S-Space College of Natural Sciences (자연과학대학) Dept. of Physics and Astronomy (물리·천문학부) Astronomy (천문학전공) Theses (Ph.D. / Sc.D._천문학전공)
Spiral-Induced Secular Evolution of the Gas in Disk Galaxies
나선팔에 기인한 은하 기체 원반의 영속적 진화
- 자연과학대학 물리·천문학부(천문학전공)
- Issue Date
- 서울대학교 대학원
- galaxies:ISM; galaxies:kinematics and dynamics; galaxies:spiral; galaxies:structure; hydrodynamics and magnetohydrodynamics; shock waves; intabilities; ISM:general; stars:formation
- 학위논문 (박사)-- 서울대학교 대학원 : 물리·천문학부 천문학전공, 2015. 8. 김웅태.
- Stellar spiral arms play a crucial role in the formation and evolution of gaseous structures in disk galaxies by triggering and/or organizing star formation. They also drive secular evolution of both stars and gas and thereby redistribute the mass in galactic disks by exchanging the angular momentum between them. In this thesis, we use both numerical simulations and analytic calculations to investigate the morphological and dynamical evolution of a gaseous disk induced by stellar spiral arms and to explore the relative effects of the associated physical agents such as spiral arms, gaseous self-gravity, and magnetic fields.
Using two-dimensional hydrodynamic simulations, we first investigate nonlinear responses of self-gravitating gas to an imposed stellar spiral potential in galactic disks. By considering various models with different arm strength and pattern speed, we find that the physical properties of imposed spiral potential have profound influences on the shapes and extent of gaseous arms as well as the related mass drift rate. To produce quasi-steady spiral shocks, the gas has to not only move faster than the local sound speed relative to the perturbing potential, but also have sufficient time to respond to one arm before encountering the next arm. From the physical interpretations of our numerical results, we provide a simple expression for the existence of quasi-steady spiral shocks, which is consistent with the previous finding. We also measure the mass drift rates that are in the range of ~0.5-3.0 M⊙/yr inside the corotation radius, and further quantify the relative contribution of shock dissipation (~50%), external torque (~40%), and self-gravitational torque (~10%) to them. The offset between the pitch angles of stellar and gaseous arms is larger for smaller arm strength and larger pattern speed since a deeper potential tends to form shocks closer to the potential minima of the arms. We demonstrate that the distributions of line-of-sight velocities and spiral shock densities can be a diagnostic tool in distinguishing whether the spiral pattern rotates fast or not.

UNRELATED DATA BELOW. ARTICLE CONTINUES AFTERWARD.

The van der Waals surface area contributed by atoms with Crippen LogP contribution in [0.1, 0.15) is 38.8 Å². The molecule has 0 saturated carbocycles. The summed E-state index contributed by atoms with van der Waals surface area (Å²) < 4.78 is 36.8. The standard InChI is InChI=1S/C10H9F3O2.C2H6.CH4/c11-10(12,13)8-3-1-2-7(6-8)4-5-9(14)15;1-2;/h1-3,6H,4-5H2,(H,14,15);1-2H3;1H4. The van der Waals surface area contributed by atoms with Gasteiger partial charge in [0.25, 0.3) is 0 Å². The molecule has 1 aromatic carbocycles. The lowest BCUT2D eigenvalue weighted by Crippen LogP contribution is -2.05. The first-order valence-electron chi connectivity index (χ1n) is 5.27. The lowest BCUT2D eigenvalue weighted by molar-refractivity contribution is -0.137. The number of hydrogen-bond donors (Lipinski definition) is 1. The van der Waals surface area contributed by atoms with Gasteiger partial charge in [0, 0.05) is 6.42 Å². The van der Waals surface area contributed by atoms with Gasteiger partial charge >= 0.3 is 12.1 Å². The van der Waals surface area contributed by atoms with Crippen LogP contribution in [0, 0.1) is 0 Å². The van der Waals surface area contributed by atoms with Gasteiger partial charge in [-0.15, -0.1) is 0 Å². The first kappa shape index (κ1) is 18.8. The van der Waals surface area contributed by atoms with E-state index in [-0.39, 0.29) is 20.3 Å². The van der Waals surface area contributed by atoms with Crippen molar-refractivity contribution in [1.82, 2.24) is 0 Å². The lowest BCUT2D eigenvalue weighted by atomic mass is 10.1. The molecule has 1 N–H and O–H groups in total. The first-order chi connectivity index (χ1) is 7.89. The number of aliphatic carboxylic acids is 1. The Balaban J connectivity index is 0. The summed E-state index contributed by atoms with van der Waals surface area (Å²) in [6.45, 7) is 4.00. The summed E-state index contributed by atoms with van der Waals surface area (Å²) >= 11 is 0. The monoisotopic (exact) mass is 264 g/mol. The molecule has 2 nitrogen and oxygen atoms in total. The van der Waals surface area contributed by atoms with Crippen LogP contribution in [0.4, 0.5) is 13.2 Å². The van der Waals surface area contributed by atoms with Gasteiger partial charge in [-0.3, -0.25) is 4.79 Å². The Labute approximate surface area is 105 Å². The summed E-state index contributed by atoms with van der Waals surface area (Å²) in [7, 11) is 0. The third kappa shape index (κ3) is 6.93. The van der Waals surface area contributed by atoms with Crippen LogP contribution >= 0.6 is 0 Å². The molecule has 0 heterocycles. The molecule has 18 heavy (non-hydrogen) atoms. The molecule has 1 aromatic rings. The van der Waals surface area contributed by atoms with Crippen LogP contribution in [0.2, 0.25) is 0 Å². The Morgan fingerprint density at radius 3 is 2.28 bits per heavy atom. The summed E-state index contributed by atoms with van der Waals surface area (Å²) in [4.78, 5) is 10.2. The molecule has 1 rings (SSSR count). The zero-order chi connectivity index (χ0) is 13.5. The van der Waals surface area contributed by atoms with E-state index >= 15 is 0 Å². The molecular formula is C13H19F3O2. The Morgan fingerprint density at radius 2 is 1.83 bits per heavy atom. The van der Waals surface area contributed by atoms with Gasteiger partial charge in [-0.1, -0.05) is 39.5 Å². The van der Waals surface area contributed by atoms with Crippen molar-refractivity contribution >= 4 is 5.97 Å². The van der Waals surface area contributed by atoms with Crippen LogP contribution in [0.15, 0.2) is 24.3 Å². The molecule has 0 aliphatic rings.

Galactic spiral arms are abundant with interesting gaseous substructures. It has been suggested that arm substructures arise from the wiggle instability (WI) of spiral shocks. While the nature of the WI remained elusive, our recent work without considering magnetic fields shows that the WI is physically originated from the accumulation of potential vorticity generated by deformed shock fronts. To elucidate the characteristics of the WI in more realistic galactic situations, we extend our previous linear stability analysis of spiral shocks by including magnetic fields. We find that magnetic elds reduce the amount of density compression at shocks, making the shock fronts to move toward the upstream direction. Unperturbed magnetic fields stabilize the WI by reducing the density compression factor in the background shocks, rather than perturbed fields derived form the distorted shock fronts. When the spiral-arm forcing is F = 5% of the centrifugal force of galaxy rotation, the maximum growth rate of the WI is found to be about ~0.2-1.5 times the orbital angular frequency for the plasma parameter β=3-∞. The most unstable modes for our fiducial models have a wavelength of ~0.1-0.2 times the arm-to-arm separations, which is well matched with a mean spacing of observed feathers.
Finally, we perform global simulations of galactic gaseous disks by including magnetic fields. The disks have an exponential density distribution and are threaded by azimuthal magnetic fields, but still remain infinitesimally thin. Magnetic fields reduce the shock strength due to the magnetic pressure force, which in turn results in larger offsets between the stellar and gaseous arms and lower mass drift rates than those in the unmagnetized counterparts. We also confirm that the WI is suppressed, although not completely, by the presence of magnetic fields. The measured spacing of the WI-induced nonaxisymmetric features has a range of ~0.1-0.4 times the arm-to-arm distance, consistent with that of observed interarm features. In strongly magnetized models, magnetic fields stretched by the spiral potential accumulate in between two shocks near the corotation radius, developing into magnetic arms with less density but stronger elds than the surrounding regions. This is quite similar to the observed magnetic arms in M83.